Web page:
Focusing on SINGING, GearRank again has a great piece on microphones from $100 to $1000.

Start with a condenser microphone, but if you’ve got the budget, go for a dynamic mic.

The difference? Basically, a dynamic mic is better at picking up loud sounds whereas a condenser is all about nuance and subtlety.

From this article, I have a couple of top-level tips:

If you’ve got a nice voice, you won’t need much, but the better the set-up, the less time you’ll spend after recording mastering and filtering your work.

Speakers / Monitors

OK … it gets to a point where you’re exhausted, but you’ve just got one last piece of hardware to make a basic setup complete.

Monitors aren’t just speakers. They are sound relays. I know that doesn’t make sense.

My mistake – yes, I made one – was to buy a standard set of desktop computer speakers that are essentially designed to sound like shit.

Home stereo speakers (better than your typical desktop speakers) are designed to boost or tweak sound as it is projected through your speakers.

Monitors do nothing but repeat the sound that you’ve created.

The nuance is important because you want to be able to HEAR what you’re tweaking and producing.

Like all items for your home recording setup, there’s an absurd range in price with monitors.

That said, I got away with a pair of M-Audio BX3 speakers from Long & McQuade for about $140CDN+tax.

Samples & Sounds

Picture this: if there’s a sound of ANYTHING, someone somewhere has made a record of it, converted it to an MP3 or WAV file and made it available either free or for cost or as part of a subscription.

This is such MASSIVE rabbit-hole and time-suck because I love what people are able to create and I simply run out of time when I got distracted by their sound babies.

Start with royalty-free samples. There’s no point dumping a whole bunch of samples into a song or production only to have someone else claim the work because you forgot to properly identify intellectual property.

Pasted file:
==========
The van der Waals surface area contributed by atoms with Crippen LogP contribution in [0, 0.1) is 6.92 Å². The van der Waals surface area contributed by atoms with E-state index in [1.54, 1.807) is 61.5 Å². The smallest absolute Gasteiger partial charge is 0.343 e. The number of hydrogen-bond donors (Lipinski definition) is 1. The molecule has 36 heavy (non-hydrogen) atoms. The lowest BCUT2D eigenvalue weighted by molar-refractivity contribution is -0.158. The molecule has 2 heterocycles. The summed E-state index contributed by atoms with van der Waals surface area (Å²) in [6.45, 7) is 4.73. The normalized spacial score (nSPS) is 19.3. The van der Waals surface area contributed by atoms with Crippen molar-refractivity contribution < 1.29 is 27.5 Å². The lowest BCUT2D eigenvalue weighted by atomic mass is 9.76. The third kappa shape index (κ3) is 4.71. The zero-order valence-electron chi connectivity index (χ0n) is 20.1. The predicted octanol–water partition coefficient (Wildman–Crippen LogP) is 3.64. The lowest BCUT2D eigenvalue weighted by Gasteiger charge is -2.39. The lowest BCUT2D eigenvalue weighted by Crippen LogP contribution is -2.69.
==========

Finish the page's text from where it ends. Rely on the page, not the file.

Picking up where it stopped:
MusicRadar updates their royalty-free samples throughout the year. You can also get loads of free samples from Music Computer-type magazines, but the magazines themselves can be expensive.

Once again, your DAW should have enough raw materials to get you started in a stress-free way. Don’t get distracted by the kajillion sites out there that want more money on a monthly basis.


OK … you’re set up. Rockets are ignited. You’re ready to explode into the music world.

But … like me, you don’t have a fuc&ing clue how to actually USE a DAW or other software related to it.

It took a lot of filtering, but I found Born to Produce, run by a couple of guys out of the UK. Their Cubase Pro tutorial includes 24 tutorial sessions that walk you through MOST of the major elements associated with Cubase, but they also have lots of side-bar tutorial packages you can buy. They also cover most other major DAWs, supply lots of templates and samples to get you on your way. The price was reasonable (I hit on a holiday special and spent about $100 on Cubase / Halion / Groove Agent tutorials). AND they are responsive when you get hung up on something (response time was usually about 24-48 hours over the holidays when I sent them an email).

There are others, but I strongly suggest you start with them.

I’ve Missed So Much …

Obviously, I’ve missed a LOT. I welcome your comments about why you pick what you like and how different platforms or options have influenced how you approach recording.

More importantly, I’m curious to know if specific choices actually ALTER your sound. I have a long-running research project called ‘Terroir of Music’ and technology will no doubt play a big role with this.

Thanks for checking in!